We celebrate Jesus’ Resurrection, and share the joy of Easter day by day beyond Lent. But to get there, as in our own journey in Christ, requires sacrifice.
There is no Easter without Good Friday. As such Godspell as ‘Holy Week in a musical,’ goes beyond the campfire moments, to the crucifixion. And like most people, we all tried to surreptitiously wipe away tears as we saw “Jesus’” crucified. Thankfully there’s a Resurrection scene; “Jesus” leading cast-members singing and dancing to the near iconic song “Day By Day,” before dispersing.
Have you hit a point in your life where you wonder if it is still possible to have a personal relationship with the Lord in spite of the fact He is no longer flesh, and we are? Do you need a Godspell moment?
Thankfully we don’t need to attend a musical to recapture those feelings.
We can spend time in prayer. We can listen to whatever Christian or faith based music inspires during devotion time. During these times sometimes I play the soundtrack. I find a quiet place and pray, asking God to be Present. I think back to my Godspell experience.
The musical “Godspell” has remained popular for over forty years, not just because the music is great – speak about songs that convey praise and worship! It is the imagery; being one of Jesus’ friends – hanging out with the Almighty.
Were that we could, too! Perhaps that is why Godspell and Superstar remain popular – our chance to see, hear and touch the Divine, even if just as portrayals.
Of course God knows we are tactile creatures who are still connected to the physical world, in spite of being imbued with a spiritual nature. This is precisely why God sent his Son Jesus to be within our midst, and put Him into a form we could relate; Jesus - the tangible, incarnate God.
Seeing “Jesus” looking lovingly at each follower was transformative, because though I cannot see Him, I know He looks at me the same way.
Now, 2000 years after the Resurrection, God relies upon you and me to be His representatives in the daily, mortal world – to create Godspell situations for those around us, to unburden others, caring for the sick, sharing in sorrow, and magnifying joy, to nurture, and encourage.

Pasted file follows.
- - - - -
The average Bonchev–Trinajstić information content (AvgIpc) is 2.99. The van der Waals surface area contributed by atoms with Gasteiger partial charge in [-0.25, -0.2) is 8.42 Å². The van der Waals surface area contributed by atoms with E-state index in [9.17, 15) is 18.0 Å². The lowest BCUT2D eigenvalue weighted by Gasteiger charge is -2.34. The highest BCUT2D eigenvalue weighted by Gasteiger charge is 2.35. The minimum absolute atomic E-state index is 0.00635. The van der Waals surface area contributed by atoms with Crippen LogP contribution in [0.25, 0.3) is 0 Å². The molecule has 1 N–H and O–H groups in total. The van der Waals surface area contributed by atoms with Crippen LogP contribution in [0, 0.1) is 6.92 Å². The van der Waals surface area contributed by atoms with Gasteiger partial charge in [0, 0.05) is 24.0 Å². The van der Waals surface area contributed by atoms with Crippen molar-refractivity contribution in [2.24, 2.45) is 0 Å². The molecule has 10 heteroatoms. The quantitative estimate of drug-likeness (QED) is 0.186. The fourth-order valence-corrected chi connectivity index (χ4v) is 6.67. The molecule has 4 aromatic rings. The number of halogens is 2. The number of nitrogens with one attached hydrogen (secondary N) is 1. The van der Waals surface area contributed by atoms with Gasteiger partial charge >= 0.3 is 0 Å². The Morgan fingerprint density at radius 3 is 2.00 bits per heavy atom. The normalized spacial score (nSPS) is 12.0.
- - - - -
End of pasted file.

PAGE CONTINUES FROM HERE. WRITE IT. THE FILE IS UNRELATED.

And, when someone looks in our eyes they see Jesus’ Love. I think that’s the power of Godspell, too; reminding what we can be if Jesus is in our heart. We can’t be God, but we can model His love, and give people Godspell moments.
At such a sacred time as Easter we expect the church – globally, and the one Tebelak attended – to convey a sense of joy at the Resurrection.
Thankfully God turns unfortunate experiences and disappointing encounters into something wonderful if we allow Him to guide us.
Tebelak went out and created a “church of the stage” and in the process allowed Godspell audiences for four decades to feel some of the joy he experienced when reading the story of Jesus, as told by the four Gospel writers. Tebelak recreated in the hearts and minds of millions of audience members a sense of the joyous in the presence of Jesus.
“Thou wilt show me the path of life: in thy presence [is] fullness of joy; at thy right hand [there are] pleasures for evermore.”
Psalms 16:11 KJV
As my sister in Christ – “SL” - put it the other day “it’s exciting what the Gospels show us.” She is right! And at this time of year especially, we turn to the Gospels, and revisit the life and teachings of Jesus. Perhaps in so doing, like Tebelak we, too, try to reclaim the exciting feeling when we first experienced Jesus as our personal Lord and Savior, prayerfully inviting the powerful emotions we had from discovering the Lord in our life.
God wants a relationship with us, too. Moreover, it is in the periods between “Godspell moments” that we are reminded to appreciate our special times of Grace, and the role we can fill being available for others when they most need Christ’s Presence, and a Godspell moment, too.